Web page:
Did you know?

A digital piano will lose approximately 40% to 50% of all it's value within the first 5 years, in contrast to an acoustical piano which will only lose about 15% of it's value over 10 years.
Important Notice for 2021

State of Maine Locations Currently Closed For Business

Due to the economical conditions and other considerations, we at Parks & Sons Piano Service have decided it would be best to take a year long hiatus. During this time Parks & Sons Piano Service will be closed for business as we explore options for becoming more profitable.

The website will remain open and fully functional, but we will not be booking appointments for piano servicing during this time.

We would like all our customers to know how much we appreciate that they have allowed us to service their pianos.

We will update this notice as we progresses through this hiatus.

To be clear - at this time, we have not decided to permanently close the service.

Thank you very, very much -
            Parks & Sons

Services :: Rebuilding

Rebuilding is the next step above a reconditioning. The goal of any rebuilding is to return the instrument to it's original condition. Each rebuilding is customized to the requirement of the particular piano.

Rebuilding can generally involve,

- New pinblock

- New soundboard

- New tuning pins

- Restringing with custom made strings

- New Hammers, custom matched and bored

- New damper felts

- New action parts

- New springs

- New key bushings, and weighting if needed

- New bridges

- New felts, cloths, leathers

- Case/Cabinet and plate cleaned and refinished

Not all pianos would need such extensive work to be considered rebuilt. It would be an economical waist to replace a fine soundboard or solid pinblock. Thus the need for a thorough inspection of the instrument before the rebuilding project begins.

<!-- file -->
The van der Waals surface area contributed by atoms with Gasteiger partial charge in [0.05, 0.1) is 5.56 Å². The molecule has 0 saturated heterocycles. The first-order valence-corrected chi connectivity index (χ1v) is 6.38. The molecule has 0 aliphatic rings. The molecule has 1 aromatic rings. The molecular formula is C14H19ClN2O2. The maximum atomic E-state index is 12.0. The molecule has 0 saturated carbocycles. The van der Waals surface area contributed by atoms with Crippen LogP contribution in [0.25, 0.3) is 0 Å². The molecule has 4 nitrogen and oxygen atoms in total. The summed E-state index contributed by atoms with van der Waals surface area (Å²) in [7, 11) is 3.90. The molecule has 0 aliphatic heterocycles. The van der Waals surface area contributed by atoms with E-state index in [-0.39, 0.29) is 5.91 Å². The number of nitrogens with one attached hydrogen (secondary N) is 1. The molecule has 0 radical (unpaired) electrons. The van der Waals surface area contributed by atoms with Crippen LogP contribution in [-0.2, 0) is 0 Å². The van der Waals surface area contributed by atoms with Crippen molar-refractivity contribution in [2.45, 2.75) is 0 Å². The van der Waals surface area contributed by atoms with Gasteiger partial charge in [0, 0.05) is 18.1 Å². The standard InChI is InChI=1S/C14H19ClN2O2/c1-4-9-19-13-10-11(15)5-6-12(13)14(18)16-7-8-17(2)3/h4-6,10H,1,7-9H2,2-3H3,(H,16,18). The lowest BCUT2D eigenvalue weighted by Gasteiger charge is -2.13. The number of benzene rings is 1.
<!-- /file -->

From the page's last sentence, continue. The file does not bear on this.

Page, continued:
Since rebuilding is usually reserved for older high quality instruments or pianos with personal sentimental value, one might ask how much of the instrument can be replaced while still retaining the character of the older instrument; when does the old instrument simply become a modern instrument within an older case?

Rebuilding is the process by which all skills are brought to bear with the goal of restoring a piano to the condition it would have been in when the maker originally presented it for sale.

It is Parks & Sons' view that rebuilding may necessitate the replacement of all parts, but the replacement of all parts simply for the sake of calling it a rebuilding is not necessary. In other words - each rebuilding requires a very sensitive view of the instrument. Rather than a knee-jerk reaction of ripping everything original from the piano and replacing with new - our goal is to analyse what can we do to retain as much of the piano's original character without compromising the end goal (i.e. to attain or surpass the quality, soundness, and function it originally had). Our opion may not sound too revolutionary, but some in the profession seem to be controled more by the label "rebuilding" rather than the goal of rebuilding.

Applying our views on rebuilding, we analyse each part for fitness and soundness of continued use. If the part will not provide reliable operation then it must be replaced. We can not compromise the goal of the rebuilding by allowing a weak link.

On the other hand, as a basic rule, all wear items items must always be replaced...

- Strings' tone become "dumpy" and brittle with age and must be replaced through making new strings that duplicate the originals. This required a custom set of bass strings be made for the piano.

- Hammers become hard, or "foamy" with wear and age. Hammers too must be replaced by making custom duplicates that will match what the original maker had selected for the instrument.

- Dampers must be replaced to ensure adequate damping of the strings.

- All felts, leathers, silks, springs, etc., etc., must be replaced.

By applying our experience and understanding, Parks & Sons strives with each rebuilding to provide a final instrument that will be as close to the original both in function, quality, and character. A piano that will provide just as much enjoyment as it did when new.

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